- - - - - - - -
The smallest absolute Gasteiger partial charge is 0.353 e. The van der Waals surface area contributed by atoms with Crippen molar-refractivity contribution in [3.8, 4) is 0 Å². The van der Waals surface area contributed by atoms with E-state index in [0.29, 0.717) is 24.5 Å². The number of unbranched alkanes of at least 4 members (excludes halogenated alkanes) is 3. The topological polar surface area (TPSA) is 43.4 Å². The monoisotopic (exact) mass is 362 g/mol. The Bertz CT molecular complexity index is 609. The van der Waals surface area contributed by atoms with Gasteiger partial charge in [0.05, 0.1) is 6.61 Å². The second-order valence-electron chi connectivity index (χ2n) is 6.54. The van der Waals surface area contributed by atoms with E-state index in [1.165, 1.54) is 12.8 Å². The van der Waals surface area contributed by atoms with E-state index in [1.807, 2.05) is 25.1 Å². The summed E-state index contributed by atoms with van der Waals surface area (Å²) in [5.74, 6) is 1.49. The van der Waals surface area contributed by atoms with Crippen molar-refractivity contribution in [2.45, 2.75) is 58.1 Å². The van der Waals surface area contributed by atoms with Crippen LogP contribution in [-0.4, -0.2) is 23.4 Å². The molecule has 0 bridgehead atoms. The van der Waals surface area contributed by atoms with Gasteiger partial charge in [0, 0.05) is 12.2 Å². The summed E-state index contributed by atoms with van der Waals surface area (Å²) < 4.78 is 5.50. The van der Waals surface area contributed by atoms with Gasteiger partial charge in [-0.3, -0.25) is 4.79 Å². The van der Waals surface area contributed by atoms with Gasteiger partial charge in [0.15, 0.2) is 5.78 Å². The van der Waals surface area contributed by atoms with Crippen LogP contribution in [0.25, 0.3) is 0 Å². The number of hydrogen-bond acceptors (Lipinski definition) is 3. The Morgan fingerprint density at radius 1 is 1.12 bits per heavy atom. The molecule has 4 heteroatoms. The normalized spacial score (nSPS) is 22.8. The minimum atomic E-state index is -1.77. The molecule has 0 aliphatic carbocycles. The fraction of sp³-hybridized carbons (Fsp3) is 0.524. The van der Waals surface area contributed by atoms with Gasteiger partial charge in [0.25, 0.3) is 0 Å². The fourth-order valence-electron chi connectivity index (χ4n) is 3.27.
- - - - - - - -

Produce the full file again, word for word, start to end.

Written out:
The smallest absolute Gasteiger partial charge is 0.353 e. The van der Waals surface area contributed by atoms with Crippen molar-refractivity contribution in [3.8, 4) is 0 Å². The van der Waals surface area contributed by atoms with E-state index in [0.29, 0.717) is 24.5 Å². The number of unbranched alkanes of at least 4 members (excludes halogenated alkanes) is 3. The topological polar surface area (TPSA) is 43.4 Å². The monoisotopic (exact) mass is 362 g/mol. The Bertz CT molecular complexity index is 609. The van der Waals surface area contributed by atoms with Gasteiger partial charge in [0.05, 0.1) is 6.61 Å². The second-order valence-electron chi connectivity index (χ2n) is 6.54. The van der Waals surface area contributed by atoms with E-state index in [1.165, 1.54) is 12.8 Å². The van der Waals surface area contributed by atoms with E-state index in [1.807, 2.05) is 25.1 Å². The summed E-state index contributed by atoms with van der Waals surface area (Å²) in [5.74, 6) is 1.49. The van der Waals surface area contributed by atoms with Crippen molar-refractivity contribution in [2.45, 2.75) is 58.1 Å². The van der Waals surface area contributed by atoms with Crippen LogP contribution in [-0.4, -0.2) is 23.4 Å². The molecule has 0 bridgehead atoms. The van der Waals surface area contributed by atoms with Gasteiger partial charge in [0, 0.05) is 12.2 Å². The summed E-state index contributed by atoms with van der Waals surface area (Å²) < 4.78 is 5.50. The van der Waals surface area contributed by atoms with Gasteiger partial charge in [-0.3, -0.25) is 4.79 Å². The van der Waals surface area contributed by atoms with Gasteiger partial charge in [0.15, 0.2) is 5.78 Å². The van der Waals surface area contributed by atoms with Crippen LogP contribution in [0.25, 0.3) is 0 Å². The number of hydrogen-bond acceptors (Lipinski definition) is 3. The Morgan fingerprint density at radius 1 is 1.12 bits per heavy atom. The molecule has 4 heteroatoms. The normalized spacial score (nSPS) is 22.8. The minimum atomic E-state index is -1.77. The molecule has 0 aliphatic carbocycles. The fraction of sp³-hybridized carbons (Fsp3) is 0.524. The van der Waals surface area contributed by atoms with Gasteiger partial charge in [0.25, 0.3) is 0 Å². The fourth-order valence-electron chi connectivity index (χ4n) is 3.27.